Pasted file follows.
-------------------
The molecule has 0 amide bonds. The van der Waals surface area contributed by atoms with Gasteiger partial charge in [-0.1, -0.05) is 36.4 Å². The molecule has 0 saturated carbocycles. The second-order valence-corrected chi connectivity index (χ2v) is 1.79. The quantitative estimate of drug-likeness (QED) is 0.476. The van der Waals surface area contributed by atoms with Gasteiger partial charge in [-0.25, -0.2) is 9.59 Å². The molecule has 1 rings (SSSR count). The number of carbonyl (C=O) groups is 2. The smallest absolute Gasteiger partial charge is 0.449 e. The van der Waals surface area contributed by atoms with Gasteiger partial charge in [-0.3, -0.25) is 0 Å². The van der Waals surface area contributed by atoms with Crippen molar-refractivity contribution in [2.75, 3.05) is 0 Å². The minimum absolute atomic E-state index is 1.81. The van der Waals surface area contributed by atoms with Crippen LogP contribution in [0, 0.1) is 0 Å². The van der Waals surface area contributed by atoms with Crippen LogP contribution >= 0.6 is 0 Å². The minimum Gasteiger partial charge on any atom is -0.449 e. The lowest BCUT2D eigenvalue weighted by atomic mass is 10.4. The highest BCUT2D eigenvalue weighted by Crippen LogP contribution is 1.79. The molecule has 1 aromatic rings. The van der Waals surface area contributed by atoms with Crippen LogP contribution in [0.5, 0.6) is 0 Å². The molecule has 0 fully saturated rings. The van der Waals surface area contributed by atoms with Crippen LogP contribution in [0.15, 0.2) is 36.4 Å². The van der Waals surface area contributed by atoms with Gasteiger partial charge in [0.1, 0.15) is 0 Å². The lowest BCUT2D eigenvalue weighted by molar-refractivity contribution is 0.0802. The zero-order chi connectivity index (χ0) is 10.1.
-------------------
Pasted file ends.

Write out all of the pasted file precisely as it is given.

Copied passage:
The molecule has 0 amide bonds. The van der Waals surface area contributed by atoms with Gasteiger partial charge in [-0.1, -0.05) is 36.4 Å². The molecule has 0 saturated carbocycles. The second-order valence-corrected chi connectivity index (χ2v) is 1.79. The quantitative estimate of drug-likeness (QED) is 0.476. The van der Waals surface area contributed by atoms with Gasteiger partial charge in [-0.25, -0.2) is 9.59 Å². The molecule has 1 rings (SSSR count). The number of carbonyl (C=O) groups is 2. The smallest absolute Gasteiger partial charge is 0.449 e. The van der Waals surface area contributed by atoms with Gasteiger partial charge in [-0.3, -0.25) is 0 Å². The van der Waals surface area contributed by atoms with Crippen molar-refractivity contribution in [2.75, 3.05) is 0 Å². The minimum absolute atomic E-state index is 1.81. The van der Waals surface area contributed by atoms with Crippen LogP contribution in [0, 0.1) is 0 Å². The van der Waals surface area contributed by atoms with Crippen LogP contribution >= 0.6 is 0 Å². The minimum Gasteiger partial charge on any atom is -0.449 e. The lowest BCUT2D eigenvalue weighted by atomic mass is 10.4. The highest BCUT2D eigenvalue weighted by Crippen LogP contribution is 1.79. The molecule has 1 aromatic rings. The van der Waals surface area contributed by atoms with Crippen LogP contribution in [0.5, 0.6) is 0 Å². The molecule has 0 fully saturated rings. The van der Waals surface area contributed by atoms with Crippen LogP contribution in [0.15, 0.2) is 36.4 Å². The van der Waals surface area contributed by atoms with Gasteiger partial charge in [0.1, 0.15) is 0 Å². The lowest BCUT2D eigenvalue weighted by molar-refractivity contribution is 0.0802. The zero-order chi connectivity index (χ0) is 10.1.